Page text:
Let’s Build a Wall!

building_blocks

In my young day they didn’t have jazz courses. You had to blunder about picking up tips, trying stuff out and bluffing where necessary. So when I play with the young players here in France what sticks out to my ear are the traces of jazz pedagogy in their playing. It’s as if they are playing for marks, to please an imaginary teacher sitting on their shoulder. Everything becomes an exercise.

They enjoy questions like: “When can you play a whole-tone scale/ diminished scale?” When the right chord comes round they will niftily execute the scale and look pleased if anyone noticed.

“Executing” is what bothers me.

The phrase that comes to mind is: the lights are on but there’s no-one at home.

I believe in inhabiting the music we play. When we are working on playing like singing in the shower, or on what I call Voice Empowerment, we need to work brick by brick to help us “inhabit” those scales. And where better to find bricks than in the Pink Floyd song Another Brick in the Wall (I hear you groan) ?

wall

The two links are: {0 +2 +1 -1 -2 +2 +1} with linksum +3, and {0 -2 -2 +2 -2} with linksum – 4. Chaining the first link four times gives you a rising diminished scale, and you can chain the second link three times to give you a descending whole-tone scale back to where you started.

So why is this different to just playing a diminished scale or a whole tone scale that we have learnt from a book? Well let’s look at what happens in our Inner Ear at each iteration of the chain. Each time you come back to the 0 at the start, you mentally reset the fragment to the new key. So from a subjective point of view, rather than completing a diminished or a whole-tone scale, what you have done is play the short scales {2 1} and {2 2} a number of times. You are able to re-inhabit the fragment at each transposition.

Short scales have a charm of their own. They are often sufficient in themselves to make most musical statements I hear on the radio, so why analyse them as parts of a larger structure? Technically undemanding and easily assimilated by the ear, if I were starting music again they would be my first building blocks, long before taking on their 12-span brothers.

If you are keen to start playing these two bricks through all keys on your instrument, you could do worse than just splice them together like so: {0 +2 +1 -1 -2 +2 +1 =0 -2 -2 +2 -2}  (linksum -1) x 12

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About jazzpanflute

jazz panpipe pioneer and designer
This entry was posted in Moves notation, Musicianship and tagged , , , , , , . Bookmark the permalink.

4 Responses to Let’s Build a Wall!

  1. Do you really think that Pink Floyd had the musical knowledge, skill or motivation to construct “Another brick in the wall” based on some musical concept? You talk as much flannel as those you criticise for jazz pedagogy.

    I am not proud of the fact that I can barely read music, but I do know, because of this, I can play in almost any key as I do not know what key I am playing in. And my improvisations come entirely from what I think in my head … as it did with every great player from Louis Armstrong through Johnny Hodges to Thelonius Monk to Carla Bley. Many great jazz players are skilled musicians but their creativity does not come from what they have been taught. It comes from what they feel. The best trained musicians you are ever likely to find will be classical concert players but virtaully none of these can improvise anything.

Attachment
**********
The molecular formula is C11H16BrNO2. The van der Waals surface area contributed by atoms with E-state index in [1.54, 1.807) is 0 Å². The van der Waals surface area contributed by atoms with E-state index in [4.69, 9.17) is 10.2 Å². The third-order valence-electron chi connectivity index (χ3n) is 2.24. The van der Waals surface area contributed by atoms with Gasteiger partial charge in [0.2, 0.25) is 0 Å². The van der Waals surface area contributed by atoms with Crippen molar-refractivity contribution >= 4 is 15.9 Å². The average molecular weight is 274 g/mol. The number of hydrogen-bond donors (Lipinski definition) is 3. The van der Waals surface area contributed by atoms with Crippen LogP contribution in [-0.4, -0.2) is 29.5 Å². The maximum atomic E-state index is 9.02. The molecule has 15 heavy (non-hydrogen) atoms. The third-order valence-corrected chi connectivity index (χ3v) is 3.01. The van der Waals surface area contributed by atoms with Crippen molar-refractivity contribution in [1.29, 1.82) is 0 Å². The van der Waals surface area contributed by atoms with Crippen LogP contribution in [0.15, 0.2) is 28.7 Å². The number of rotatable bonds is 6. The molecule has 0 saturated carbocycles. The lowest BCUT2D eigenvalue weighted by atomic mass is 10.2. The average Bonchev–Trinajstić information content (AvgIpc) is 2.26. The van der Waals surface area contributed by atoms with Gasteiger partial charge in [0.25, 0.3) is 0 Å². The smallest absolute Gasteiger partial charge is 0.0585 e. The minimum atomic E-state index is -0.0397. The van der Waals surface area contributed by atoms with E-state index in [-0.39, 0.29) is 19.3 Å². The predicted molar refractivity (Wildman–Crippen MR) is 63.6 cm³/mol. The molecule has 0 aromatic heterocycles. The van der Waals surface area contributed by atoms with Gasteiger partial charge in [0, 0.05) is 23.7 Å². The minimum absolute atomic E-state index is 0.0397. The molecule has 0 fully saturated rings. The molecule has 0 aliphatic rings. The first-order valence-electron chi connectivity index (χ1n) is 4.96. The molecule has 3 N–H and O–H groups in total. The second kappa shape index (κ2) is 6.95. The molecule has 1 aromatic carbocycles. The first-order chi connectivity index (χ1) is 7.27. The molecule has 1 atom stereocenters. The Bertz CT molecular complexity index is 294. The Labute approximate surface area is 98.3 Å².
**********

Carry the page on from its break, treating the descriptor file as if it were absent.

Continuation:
Not be ing able to read is not a benefit which is why I am belatedly trying to learn. It limits what I can play as the dots do not mean much to me, so I tend to play numbers that I know. But the numbers that I know are always numbers that I love which is why I know them – hundreds of standard there in my head!

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  2. jazzpanflute says:

    Hi Roger, If you read carelessly everything becomes flannel. I make no suppositions about Pink Floyd’s compositional process or their musical abilities. MOVES lessons start with familiar fragments of well known songs to help empower would-be improvisers to become the true authors of what they play, using subjective techniques drawn from NLP and from my own half century of improvising. The goal of playing like singing in the shower, (which you don’t have to share), stated in the top right hand corner of the page, involves learning to play mindless of the key or scale you are in. I aim to strip away any theoretical baggage that contaminates that beautiful melody you hear in your head, or want one day to be able to hear and express on your horn. It is a way of sharing some of the intuitive insights I get from playing the whole-tone panpipe, with players of other instruments. For details of that please check out http://www.tuutflutes.com. I offer free downloadable 3D files of all my panpipe models.

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  3. jazzpanflute says:

    Roger said: “The best trained musicians you are ever likely to find will be classical concert players but virtaully none of these can improvise anything.” This blog is in part for the classically chained, as you will see if you check the other posts.

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  4. Pingback: Watch the Moves | Intervallic Awareness for Improvisers

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